Is the education system failing our boys?
Is New Zealand’s education system failing our
boys? – New study reveals single sex schools provide a
significant advantage for boys in New
Boys’ schools from around the world have praised a newly-released independent study by Dr Michael Johnston, Faculty of Education at Victoria University of Wellington, which compares the performance of young men in Years 11 – 13 at New Zealand single-sex schools with those at co-educational schools. It clearly shows that over the period from 2013 to 2016, young men from single sex boys’ schools have gained NCEA qualifications, University Entrance and New Zealand Scholarship passes in greater proportions than their counterparts at co-educational schools. This follows on from the 2012 NZCER (New Zealand Council for Educational Research) report which concluded that single-sex schools provided a significant advantage for boys in New Zealand.
Both studies were completed for the Association of Boys’ Schools of New Zealand and the data illustrates there is a clear nationwide trend for young men in boys’ single-sex schools to be more engaged, stay longer in school and achieve better academic results across all deciles and also significantly, across ethnicities including NZ European, Asian, Maori and Pasifika.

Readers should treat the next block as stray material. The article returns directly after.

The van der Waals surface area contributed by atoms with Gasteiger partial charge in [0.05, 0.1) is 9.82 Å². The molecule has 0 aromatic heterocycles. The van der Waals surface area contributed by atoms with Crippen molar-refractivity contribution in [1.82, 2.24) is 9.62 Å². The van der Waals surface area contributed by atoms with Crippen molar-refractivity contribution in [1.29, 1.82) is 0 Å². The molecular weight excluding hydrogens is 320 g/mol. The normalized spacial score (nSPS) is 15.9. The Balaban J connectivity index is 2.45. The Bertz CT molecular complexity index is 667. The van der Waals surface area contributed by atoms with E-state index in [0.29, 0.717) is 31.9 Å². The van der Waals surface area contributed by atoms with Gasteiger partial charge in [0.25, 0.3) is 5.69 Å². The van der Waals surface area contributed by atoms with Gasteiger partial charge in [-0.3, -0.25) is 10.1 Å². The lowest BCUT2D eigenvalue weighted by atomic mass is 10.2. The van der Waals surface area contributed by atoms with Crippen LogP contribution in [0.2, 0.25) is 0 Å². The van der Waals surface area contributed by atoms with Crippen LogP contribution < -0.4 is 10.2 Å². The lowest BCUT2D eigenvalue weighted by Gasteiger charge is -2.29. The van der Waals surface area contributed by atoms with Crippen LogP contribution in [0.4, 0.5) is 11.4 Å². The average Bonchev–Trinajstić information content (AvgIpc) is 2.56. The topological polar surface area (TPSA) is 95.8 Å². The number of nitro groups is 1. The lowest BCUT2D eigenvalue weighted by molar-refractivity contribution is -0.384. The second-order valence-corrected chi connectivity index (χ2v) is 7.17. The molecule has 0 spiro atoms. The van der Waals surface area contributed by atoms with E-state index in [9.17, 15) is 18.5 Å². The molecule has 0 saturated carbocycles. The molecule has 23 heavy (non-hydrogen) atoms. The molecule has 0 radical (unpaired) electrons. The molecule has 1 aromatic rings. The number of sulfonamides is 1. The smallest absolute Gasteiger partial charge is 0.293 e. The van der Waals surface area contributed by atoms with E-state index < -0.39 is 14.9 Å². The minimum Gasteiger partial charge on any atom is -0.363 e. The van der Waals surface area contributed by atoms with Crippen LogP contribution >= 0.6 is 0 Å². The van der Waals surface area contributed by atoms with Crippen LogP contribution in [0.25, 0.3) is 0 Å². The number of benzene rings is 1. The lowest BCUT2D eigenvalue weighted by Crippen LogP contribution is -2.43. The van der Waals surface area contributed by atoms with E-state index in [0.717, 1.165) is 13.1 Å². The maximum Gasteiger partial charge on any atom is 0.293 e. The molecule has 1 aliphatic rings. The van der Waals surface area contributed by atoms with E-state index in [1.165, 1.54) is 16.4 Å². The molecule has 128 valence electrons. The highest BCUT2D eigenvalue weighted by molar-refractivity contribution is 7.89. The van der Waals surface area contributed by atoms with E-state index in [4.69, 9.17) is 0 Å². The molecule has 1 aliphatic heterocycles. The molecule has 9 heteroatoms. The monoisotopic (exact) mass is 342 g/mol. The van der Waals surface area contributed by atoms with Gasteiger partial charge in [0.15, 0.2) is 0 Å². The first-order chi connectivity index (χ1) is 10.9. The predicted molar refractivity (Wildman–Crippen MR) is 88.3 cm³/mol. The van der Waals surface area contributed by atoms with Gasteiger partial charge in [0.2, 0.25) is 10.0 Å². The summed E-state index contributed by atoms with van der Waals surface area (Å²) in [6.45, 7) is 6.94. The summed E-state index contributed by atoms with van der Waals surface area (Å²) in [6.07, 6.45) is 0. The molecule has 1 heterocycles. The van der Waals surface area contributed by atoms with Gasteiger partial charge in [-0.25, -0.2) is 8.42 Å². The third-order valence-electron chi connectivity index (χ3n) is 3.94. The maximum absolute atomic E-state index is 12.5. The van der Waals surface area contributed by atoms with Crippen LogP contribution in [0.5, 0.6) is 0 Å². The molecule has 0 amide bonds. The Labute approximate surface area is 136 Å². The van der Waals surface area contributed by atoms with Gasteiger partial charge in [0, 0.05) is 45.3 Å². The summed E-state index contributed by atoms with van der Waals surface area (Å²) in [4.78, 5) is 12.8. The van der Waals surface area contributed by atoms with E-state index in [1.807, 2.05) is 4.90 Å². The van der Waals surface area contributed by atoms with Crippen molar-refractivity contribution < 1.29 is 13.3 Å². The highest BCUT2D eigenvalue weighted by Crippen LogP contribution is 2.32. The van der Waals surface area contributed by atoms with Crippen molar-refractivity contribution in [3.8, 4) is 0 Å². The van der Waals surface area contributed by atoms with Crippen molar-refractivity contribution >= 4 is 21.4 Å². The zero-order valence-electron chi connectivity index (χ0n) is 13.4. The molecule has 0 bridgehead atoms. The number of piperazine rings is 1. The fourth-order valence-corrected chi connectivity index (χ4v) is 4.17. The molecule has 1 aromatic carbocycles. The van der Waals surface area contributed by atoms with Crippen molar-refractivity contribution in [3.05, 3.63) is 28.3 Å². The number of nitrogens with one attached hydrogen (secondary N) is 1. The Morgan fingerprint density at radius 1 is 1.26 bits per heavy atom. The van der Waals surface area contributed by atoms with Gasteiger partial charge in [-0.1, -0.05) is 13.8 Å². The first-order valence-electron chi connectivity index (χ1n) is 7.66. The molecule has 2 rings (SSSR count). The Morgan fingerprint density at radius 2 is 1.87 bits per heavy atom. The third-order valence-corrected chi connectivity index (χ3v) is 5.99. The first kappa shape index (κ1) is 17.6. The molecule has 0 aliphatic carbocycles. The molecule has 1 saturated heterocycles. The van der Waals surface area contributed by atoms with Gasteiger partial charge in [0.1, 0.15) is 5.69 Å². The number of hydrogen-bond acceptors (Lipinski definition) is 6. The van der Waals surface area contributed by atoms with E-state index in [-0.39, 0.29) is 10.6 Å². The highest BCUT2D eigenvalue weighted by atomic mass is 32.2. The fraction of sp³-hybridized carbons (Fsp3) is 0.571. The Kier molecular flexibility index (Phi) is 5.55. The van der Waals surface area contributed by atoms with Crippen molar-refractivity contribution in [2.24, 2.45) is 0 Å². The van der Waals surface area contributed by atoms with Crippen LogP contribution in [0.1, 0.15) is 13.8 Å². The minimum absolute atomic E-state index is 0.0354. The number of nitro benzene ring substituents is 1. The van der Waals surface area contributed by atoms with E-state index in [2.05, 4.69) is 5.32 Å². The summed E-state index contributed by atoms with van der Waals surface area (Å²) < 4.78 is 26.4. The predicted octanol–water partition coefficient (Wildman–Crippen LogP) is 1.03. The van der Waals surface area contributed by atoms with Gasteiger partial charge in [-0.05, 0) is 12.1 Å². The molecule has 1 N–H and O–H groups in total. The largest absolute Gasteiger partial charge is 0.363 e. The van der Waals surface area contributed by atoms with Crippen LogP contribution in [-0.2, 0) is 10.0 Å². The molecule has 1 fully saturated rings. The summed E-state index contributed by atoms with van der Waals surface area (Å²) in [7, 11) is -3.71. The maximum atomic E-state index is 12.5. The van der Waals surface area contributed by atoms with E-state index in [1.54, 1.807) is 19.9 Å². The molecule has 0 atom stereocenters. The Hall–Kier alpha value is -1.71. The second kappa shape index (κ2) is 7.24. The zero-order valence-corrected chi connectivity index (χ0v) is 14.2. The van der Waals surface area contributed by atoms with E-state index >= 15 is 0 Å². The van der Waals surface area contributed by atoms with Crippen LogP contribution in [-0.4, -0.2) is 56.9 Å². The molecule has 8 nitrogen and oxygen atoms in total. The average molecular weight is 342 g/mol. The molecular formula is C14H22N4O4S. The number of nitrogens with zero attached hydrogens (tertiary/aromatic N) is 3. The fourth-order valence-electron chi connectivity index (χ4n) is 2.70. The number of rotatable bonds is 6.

This latest independent research concludes that while the advantages for young men at single-sex schools are consistent across all decile groups, the greatest advantages are evident for low-decile (1 – 4) schools, especially for Maori. It recommends that more investigation should be sought by the New Zealand Ministry of Education, as well as by independent researchers, to gain further insight into the single-sex advantage which is, as the researcher describes, “as a phenomenon, unequivocal.”
About The Association of Boys’ Schools
Founded in 2006, the Association of Boys’ Schools in New Zealand is a community of educators who are dedicated to the education and development of boys. ABSNZ holds national conferences each year at member schools to promote the very best in boys’ education.